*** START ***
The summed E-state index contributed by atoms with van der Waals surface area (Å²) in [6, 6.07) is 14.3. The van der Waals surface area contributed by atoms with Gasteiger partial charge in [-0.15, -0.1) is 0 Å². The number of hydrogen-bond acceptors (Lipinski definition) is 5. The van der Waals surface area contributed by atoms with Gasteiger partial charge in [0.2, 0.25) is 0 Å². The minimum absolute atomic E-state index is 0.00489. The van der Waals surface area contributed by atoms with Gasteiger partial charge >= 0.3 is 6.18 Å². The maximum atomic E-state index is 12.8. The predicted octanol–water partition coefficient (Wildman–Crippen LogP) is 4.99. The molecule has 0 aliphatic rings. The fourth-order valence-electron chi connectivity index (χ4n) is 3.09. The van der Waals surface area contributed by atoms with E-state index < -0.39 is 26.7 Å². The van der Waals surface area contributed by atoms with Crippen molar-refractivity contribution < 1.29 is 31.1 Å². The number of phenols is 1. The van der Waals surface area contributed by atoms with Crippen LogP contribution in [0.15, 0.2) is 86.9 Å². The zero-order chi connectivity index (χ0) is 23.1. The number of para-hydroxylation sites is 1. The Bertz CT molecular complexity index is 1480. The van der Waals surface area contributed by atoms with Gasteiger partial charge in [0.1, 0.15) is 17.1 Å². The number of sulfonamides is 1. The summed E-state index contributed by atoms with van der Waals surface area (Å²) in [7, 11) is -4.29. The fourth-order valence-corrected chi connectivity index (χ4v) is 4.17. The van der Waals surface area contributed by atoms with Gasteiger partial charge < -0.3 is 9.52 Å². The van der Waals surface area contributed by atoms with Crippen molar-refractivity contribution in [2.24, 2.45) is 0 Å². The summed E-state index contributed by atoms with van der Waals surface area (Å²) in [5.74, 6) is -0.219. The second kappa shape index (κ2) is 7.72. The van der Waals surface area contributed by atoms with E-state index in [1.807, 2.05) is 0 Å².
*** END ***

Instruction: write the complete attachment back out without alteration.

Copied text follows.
The summed E-state index contributed by atoms with van der Waals surface area (Å²) in [6, 6.07) is 14.3. The van der Waals surface area contributed by atoms with Gasteiger partial charge in [-0.15, -0.1) is 0 Å². The number of hydrogen-bond acceptors (Lipinski definition) is 5. The van der Waals surface area contributed by atoms with Gasteiger partial charge in [0.2, 0.25) is 0 Å². The minimum absolute atomic E-state index is 0.00489. The van der Waals surface area contributed by atoms with Gasteiger partial charge >= 0.3 is 6.18 Å². The maximum atomic E-state index is 12.8. The predicted octanol–water partition coefficient (Wildman–Crippen LogP) is 4.99. The molecule has 0 aliphatic rings. The fourth-order valence-electron chi connectivity index (χ4n) is 3.09. The van der Waals surface area contributed by atoms with E-state index < -0.39 is 26.7 Å². The van der Waals surface area contributed by atoms with Crippen molar-refractivity contribution < 1.29 is 31.1 Å². The number of phenols is 1. The van der Waals surface area contributed by atoms with Crippen LogP contribution in [0.15, 0.2) is 86.9 Å². The zero-order chi connectivity index (χ0) is 23.1. The number of para-hydroxylation sites is 1. The Bertz CT molecular complexity index is 1480. The van der Waals surface area contributed by atoms with Gasteiger partial charge in [0.1, 0.15) is 17.1 Å². The number of sulfonamides is 1. The summed E-state index contributed by atoms with van der Waals surface area (Å²) in [7, 11) is -4.29. The fourth-order valence-corrected chi connectivity index (χ4v) is 4.17. The van der Waals surface area contributed by atoms with Gasteiger partial charge < -0.3 is 9.52 Å². The van der Waals surface area contributed by atoms with Crippen molar-refractivity contribution in [2.24, 2.45) is 0 Å². The summed E-state index contributed by atoms with van der Waals surface area (Å²) in [5.74, 6) is -0.219. The second kappa shape index (κ2) is 7.72. The van der Waals surface area contributed by atoms with E-state index in [1.807, 2.05) is 0 Å².